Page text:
- olive or vegetable oil for sautéing
- 2 onions, coarsely chopped (about 3 cups)
- 3 carrots, finely chopped
- 2-3 sticks of celery, finely chopped
- 2 large yellow bell pepper, chopped
- 4 tsp minced canned chipotle chilies in adobo sauce (or to taste), minced
- 1 15-oz can black beans, well drained
- 1 15 oz can kidney beans, well drained
- 1 15 oz can pinto beans, well drained
- 28 oz can of diced or chopped tomatoes, preferably fire roasted
- 15 oz can of tomato sauce
- 3 cloves of garlic, minced (optional)
- 1 green pepper, chopped, (optional)
- 2 Tbsp chili powder (or to taste)
- 1 1/5 - 2 tsp cumin powder (or to taste)
- fresh cilantro, chopped, for serving (optional)
1. Heat oil in a heavy large (humongous) pot, add onions, carrots and celery, and cook for a few minutes, until the vegetables are just starting to get soft.
2. Add chopped peppers, and cook for another 7-10 minutes, until the peppers start getting soft.
3. Add. garlic, spices, and chipotle chilies, and cook for about a minute, stirring well.
4. Add beans, tomatoes and tomato sauces, bring to boil, reduce heat and simmer for at least 30 minutes.
Serve with cornbread, Monterey Jack or cheddar cheese, or sour cream.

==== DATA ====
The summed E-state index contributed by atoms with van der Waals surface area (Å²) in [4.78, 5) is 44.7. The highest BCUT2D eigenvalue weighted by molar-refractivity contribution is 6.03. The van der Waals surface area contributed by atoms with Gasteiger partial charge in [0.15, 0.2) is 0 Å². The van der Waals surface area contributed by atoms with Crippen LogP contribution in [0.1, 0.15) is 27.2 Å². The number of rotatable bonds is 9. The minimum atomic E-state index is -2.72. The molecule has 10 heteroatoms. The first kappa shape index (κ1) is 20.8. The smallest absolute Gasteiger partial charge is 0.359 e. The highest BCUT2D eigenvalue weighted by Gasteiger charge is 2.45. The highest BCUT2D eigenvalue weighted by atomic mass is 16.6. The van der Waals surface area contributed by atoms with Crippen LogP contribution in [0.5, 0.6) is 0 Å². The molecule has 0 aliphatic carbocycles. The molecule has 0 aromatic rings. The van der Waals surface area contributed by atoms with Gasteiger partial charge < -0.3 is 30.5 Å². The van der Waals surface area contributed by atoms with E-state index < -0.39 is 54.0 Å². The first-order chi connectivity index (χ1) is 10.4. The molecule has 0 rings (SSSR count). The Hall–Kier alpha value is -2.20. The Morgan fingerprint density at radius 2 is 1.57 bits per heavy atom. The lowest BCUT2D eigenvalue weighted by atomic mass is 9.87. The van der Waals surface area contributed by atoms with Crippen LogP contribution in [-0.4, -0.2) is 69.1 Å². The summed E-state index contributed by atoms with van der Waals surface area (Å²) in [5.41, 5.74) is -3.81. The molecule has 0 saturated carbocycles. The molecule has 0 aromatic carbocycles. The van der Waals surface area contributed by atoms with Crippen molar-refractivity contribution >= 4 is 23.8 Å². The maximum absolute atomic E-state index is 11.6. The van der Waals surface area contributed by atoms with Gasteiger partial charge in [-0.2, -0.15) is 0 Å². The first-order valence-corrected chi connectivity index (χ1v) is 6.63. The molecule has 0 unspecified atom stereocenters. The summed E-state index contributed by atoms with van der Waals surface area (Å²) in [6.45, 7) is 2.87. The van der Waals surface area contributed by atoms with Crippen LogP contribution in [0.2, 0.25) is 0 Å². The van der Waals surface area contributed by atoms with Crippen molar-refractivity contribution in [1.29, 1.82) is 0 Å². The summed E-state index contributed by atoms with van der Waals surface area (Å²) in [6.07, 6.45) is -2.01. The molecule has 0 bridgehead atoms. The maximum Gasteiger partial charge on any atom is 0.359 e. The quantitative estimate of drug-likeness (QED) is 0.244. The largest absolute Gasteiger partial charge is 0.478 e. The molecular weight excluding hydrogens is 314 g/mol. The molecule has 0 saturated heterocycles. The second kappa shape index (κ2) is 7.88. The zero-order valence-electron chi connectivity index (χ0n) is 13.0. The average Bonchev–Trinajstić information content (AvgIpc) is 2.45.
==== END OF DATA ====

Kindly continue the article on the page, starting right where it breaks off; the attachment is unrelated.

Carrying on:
- Any combination of beans would work--the original recipe calls for all black beans. The above combination works well for us. Cook the beans yourself, avoiding cans, if you would like to reduce sodium.
- On chipotle chilis
- If possible, use a food processor to "mince" (or turn into paste) the chipotle chilis (with the sauce). I usually process the whole can, and store the remains in a glass jar in the fridge. It lasts for a very long time. Also good with eggs, fajitas, etc.
- I used 4 teaspoons before we started feeding the chili to Nat. I have been using 2 teaspoons ever since we started sharing our food with Nat, and mashing a little cornbread into Nat's plate of chili. These maneuvers seem like a nice compromise in spiciness between him and us, the adults.
- Simmer the chili covered if you would like to retain more liquid. Leave the lid off if you would like the chili to thicken
- I like my chili fairly thick, so I have never added more than ~1/4 cup of water. You can add water or vegetable broth to add more liquid to the chili.
- Options to increase the amount of chili cooked
- I would not necessarily double the recipe... but if you try, please let me know how it works out
- Add another 2-4 cups of beans (I would recommend black)
- Add another 28 oz of fire roasted chopped tomatoes
- Add another pepper--yellow, green, or poblano (esp. if you like things spicy)
- Add another onion
- Do not forget to up the spices just a tiny bit if you are increasing the beans or tomatoes. Plus you can never have too much cumin (IMPO).
- The chili freezes well
Recipes I referenced: